Thursday, November 29, 2007
Pear & Calvados Galette - a Recipe
Well I think I’ve finally emerged from my Thanksgiving turkey coma – hope you all had a great holiday! While I was on break earlier this month, I left a poll up so that you all could vote on your favorite November crop. The choices were chestnuts, parsnips, leeks, pears, and fennel, and, though chestnuts and pears were neck and neck for a long time, in the end pears won out.
This galette is one I love making at the back end of pear season, when the weather’s turned cold and the holidays are within sight. I adore the crust, a gently sweetened pâte sablée, which bakes into a rustic, crumbly shell reminiscent of sugar cookies. This pear recipe’s based on the flavors of Normandy, a northwestern French region that lies on the southern coast of the English Channel.
Normandy’s cuisine celebrates the region’s exquisite cheeses, butter, cream, seafood, and apples and pears, which usually feature in the area’s stunning pastries. And, of course, there is Calvados – the amber apple brandy that’s heady with oak, apricot, nuts, and maybe even a little chocolate. The proportion of tart apples to bitter and sweet varieties that are pressed for distillation is closely monitored, and so Calvados is far more complex and sophisticated than liquors like apple jack, which is far too sweet for my palate. Often up to 100 different apple types are used in this process.
Calvados is used to flavor all manner of dishes in Normandy, from mussels in cream and lamb stew, to pastries and sweets. And the brandy also features in the region’s traditional le trou Normand, or “Norman hole.” Here, during longer meals with multiple courses, a dram of Calvados is sipped while each dish is cleared and the next is served in order to rouse the appetite. Sounds a bit more fun than our sedate spoonful of lemon sorbet, doesn’t it?
Pears are included in one of the appellations for Calvados (AOC Calvados Domfrontais), but I think all 3 Calvados appellations work wonderfully to enhance the flavor and earthy fragrance of the fruit. Here I’ve mixed one apple with the pears to echo the complexity of the brandy. And I think you’ll agree that the sprinkling of citrus zest melds with the Calvados - not only letting the pears sing, but also making this a gloriously seasonal dessert. One whiff, and a little surge of anticipation of the upcoming holidays is sure to follow. Serve with crème fraîche and pour glasses of Calvados for an authentic Norman end to any cold weather supper.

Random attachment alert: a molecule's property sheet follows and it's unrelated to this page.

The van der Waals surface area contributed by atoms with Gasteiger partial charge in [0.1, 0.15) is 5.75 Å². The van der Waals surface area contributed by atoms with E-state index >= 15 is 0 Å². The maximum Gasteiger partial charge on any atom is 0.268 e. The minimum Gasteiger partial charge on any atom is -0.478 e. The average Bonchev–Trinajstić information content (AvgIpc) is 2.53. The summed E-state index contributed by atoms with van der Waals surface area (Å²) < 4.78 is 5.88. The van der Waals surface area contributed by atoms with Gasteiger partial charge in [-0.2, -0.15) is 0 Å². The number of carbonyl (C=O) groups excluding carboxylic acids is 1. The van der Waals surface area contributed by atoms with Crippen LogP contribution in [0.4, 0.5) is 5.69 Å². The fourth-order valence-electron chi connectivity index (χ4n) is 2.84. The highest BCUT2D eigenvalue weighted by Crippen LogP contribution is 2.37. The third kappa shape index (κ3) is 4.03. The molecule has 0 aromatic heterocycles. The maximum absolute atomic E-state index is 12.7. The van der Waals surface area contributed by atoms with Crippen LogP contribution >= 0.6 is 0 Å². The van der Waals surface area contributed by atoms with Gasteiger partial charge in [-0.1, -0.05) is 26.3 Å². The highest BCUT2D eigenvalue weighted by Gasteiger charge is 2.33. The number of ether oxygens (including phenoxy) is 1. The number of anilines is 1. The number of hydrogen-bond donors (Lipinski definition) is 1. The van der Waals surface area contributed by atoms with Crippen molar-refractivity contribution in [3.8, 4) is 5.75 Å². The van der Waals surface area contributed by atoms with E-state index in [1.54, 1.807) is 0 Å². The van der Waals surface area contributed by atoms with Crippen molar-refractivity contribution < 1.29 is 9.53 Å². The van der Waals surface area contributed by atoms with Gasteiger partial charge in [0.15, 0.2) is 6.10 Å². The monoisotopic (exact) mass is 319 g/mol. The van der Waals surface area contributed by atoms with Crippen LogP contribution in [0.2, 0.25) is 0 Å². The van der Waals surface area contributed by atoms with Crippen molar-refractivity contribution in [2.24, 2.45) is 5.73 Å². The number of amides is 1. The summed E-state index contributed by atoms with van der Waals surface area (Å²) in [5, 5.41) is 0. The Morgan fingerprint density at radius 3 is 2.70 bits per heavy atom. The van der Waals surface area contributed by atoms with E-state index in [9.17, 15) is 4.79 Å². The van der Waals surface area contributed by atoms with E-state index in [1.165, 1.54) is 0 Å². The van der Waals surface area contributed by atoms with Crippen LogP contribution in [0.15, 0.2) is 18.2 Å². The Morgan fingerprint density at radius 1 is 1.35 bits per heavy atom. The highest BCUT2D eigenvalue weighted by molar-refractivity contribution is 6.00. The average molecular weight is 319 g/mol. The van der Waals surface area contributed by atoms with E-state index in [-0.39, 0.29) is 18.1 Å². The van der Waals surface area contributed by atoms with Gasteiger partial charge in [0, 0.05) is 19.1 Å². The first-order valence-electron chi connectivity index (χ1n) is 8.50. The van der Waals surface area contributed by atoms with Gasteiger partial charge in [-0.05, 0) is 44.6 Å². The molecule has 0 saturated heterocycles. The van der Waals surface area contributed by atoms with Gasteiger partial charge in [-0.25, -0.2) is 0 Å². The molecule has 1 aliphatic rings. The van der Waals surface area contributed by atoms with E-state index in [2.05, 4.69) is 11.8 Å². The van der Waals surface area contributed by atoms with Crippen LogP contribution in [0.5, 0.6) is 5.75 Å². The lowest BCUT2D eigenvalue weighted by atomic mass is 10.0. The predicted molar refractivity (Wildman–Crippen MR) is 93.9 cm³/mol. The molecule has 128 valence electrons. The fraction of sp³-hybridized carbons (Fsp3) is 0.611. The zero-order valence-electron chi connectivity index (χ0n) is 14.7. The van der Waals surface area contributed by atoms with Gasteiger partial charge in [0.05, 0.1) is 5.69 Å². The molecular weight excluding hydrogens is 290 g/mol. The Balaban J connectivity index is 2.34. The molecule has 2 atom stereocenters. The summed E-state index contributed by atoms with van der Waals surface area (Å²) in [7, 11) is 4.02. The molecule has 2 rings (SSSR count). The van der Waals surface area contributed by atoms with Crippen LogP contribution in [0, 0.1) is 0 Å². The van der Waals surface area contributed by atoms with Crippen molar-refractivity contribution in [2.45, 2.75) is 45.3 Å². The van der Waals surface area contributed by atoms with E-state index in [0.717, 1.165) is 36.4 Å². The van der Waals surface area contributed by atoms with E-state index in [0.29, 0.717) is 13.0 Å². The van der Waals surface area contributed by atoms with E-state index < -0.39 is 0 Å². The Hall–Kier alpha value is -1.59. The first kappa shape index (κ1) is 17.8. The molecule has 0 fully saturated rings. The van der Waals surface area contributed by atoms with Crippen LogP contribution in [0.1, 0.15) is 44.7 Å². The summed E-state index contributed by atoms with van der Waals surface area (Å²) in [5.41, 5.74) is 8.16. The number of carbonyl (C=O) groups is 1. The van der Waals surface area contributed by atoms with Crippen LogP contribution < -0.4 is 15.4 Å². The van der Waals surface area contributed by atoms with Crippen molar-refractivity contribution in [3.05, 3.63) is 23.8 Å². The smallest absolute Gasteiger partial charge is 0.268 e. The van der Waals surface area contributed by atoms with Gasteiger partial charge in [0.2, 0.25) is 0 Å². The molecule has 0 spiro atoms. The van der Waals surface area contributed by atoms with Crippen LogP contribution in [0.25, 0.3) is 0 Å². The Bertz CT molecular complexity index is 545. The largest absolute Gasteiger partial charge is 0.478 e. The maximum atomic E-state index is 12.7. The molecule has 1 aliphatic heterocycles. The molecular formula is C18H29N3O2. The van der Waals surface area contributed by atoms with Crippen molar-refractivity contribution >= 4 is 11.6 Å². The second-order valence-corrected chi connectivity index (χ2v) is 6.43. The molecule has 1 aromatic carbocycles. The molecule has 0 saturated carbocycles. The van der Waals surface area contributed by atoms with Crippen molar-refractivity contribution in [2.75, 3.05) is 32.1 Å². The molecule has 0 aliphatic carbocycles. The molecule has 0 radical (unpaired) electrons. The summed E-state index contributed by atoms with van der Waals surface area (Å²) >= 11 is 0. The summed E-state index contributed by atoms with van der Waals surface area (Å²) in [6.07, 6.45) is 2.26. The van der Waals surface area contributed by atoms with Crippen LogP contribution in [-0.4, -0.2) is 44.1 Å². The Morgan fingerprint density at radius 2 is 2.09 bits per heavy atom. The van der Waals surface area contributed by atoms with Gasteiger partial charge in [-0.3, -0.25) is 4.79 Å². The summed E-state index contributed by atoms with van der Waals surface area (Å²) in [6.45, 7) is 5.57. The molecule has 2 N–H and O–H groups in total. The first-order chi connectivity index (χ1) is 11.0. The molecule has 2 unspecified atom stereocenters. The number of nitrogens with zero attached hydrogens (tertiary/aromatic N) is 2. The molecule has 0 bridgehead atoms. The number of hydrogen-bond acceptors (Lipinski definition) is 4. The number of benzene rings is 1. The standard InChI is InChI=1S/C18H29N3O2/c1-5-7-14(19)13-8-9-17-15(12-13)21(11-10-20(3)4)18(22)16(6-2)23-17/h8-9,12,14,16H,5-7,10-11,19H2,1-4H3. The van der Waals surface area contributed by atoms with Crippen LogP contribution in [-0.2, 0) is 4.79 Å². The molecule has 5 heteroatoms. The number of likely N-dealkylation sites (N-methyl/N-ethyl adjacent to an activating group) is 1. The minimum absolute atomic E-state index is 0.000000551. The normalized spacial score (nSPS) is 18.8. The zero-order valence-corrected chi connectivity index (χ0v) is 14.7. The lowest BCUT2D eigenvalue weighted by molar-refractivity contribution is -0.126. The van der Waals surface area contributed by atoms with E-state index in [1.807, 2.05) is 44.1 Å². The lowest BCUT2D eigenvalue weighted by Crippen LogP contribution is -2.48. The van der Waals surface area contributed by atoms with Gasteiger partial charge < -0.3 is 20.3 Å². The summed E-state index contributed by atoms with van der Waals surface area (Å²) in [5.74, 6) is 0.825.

1 1/3 cups all-purpose flour
3 tbsp granulated sugar, plus extra for sprinkling
1/8 tsp baking powder
7 tbsp cold butter
2 eggs, cold
½ tsp good vanilla extract
3 large, firm pears (Bosc works well here)
juice of 2 lemons
1 apple (nothing too tart – I use Honeycrisp)
zest of 1 lemon
zest of 1 small orange
2 tsp Calvados
Crème fraîche for serving (optional)
In a food processor, pulse the flour, a pinch of salt, sugar, and baking powder to combine. Dice the butter into small cubes with a sharp knife. Add to the food processor and pulse just until the mixture looks like coarse oatmeal. Add one of the eggs and the vanilla, and pulse until just combined and the dough just starts to come together. Do not overwork.
Turn the dough – which may be quite sticky – out on a sheet of parchment and press into a disk. Use the tips of your fingers for this rather than the palms of your hands – the less heat and movement the dough is subjected to, the more tender it will be. Wrap the disk of dough in more parchment and refrigerate for 1 hour or up to 3 days.
Meanwhile, make the filling. Using a sharp paring knife, peel a pear and halve it lengthwise. Trim the stem and blossom, and use a melon baller to scoop out the core. Turn each half over and slice fairly thinly. Immediately transfer the slices to a bowl and spritz with plenty of lemon juice to avoid browning. Repeat with the remaining pears and with the apple, making sure all are coated with plenty of lemon juice. Add the lemon and orange zest and gently toss with your fingers to combine.
Preheat the oven to 425 F.
Let the dough come back up to room temperature for 15 minutes. Cover a baking sheet with parchment paper, dust a rolling pin and the dough with a little flour, and roll the dough out on the paper to a circle about 12 inches across.
Pile the fruit in the center of the dough. Fold the sides of the dough up over the filling, working around the circle, so that each fold overlaps the last (see the photo above). If your dough cracks, it’s a little too cold still. Let it rest for 5 minutes and try again. If your dough is too sticky, use a bench scraper or the side of a chef’s knife to fold over the edges. Place the baking sheet in the fridge and chill for 15 minutes.
Sprinkle the Calvados over the exposed fruit, and sprinkle with another pinch of salt. Mix the remaining egg with a little water and brush over the crust. Sprinkle the crust with a few pinches of granulated sugar.
Bake the galette in the oven for 30 minutes or until the crust is golden brown. Cool on a rack for 10 -15 minutes before serving. The galette is also delicious at room temperature.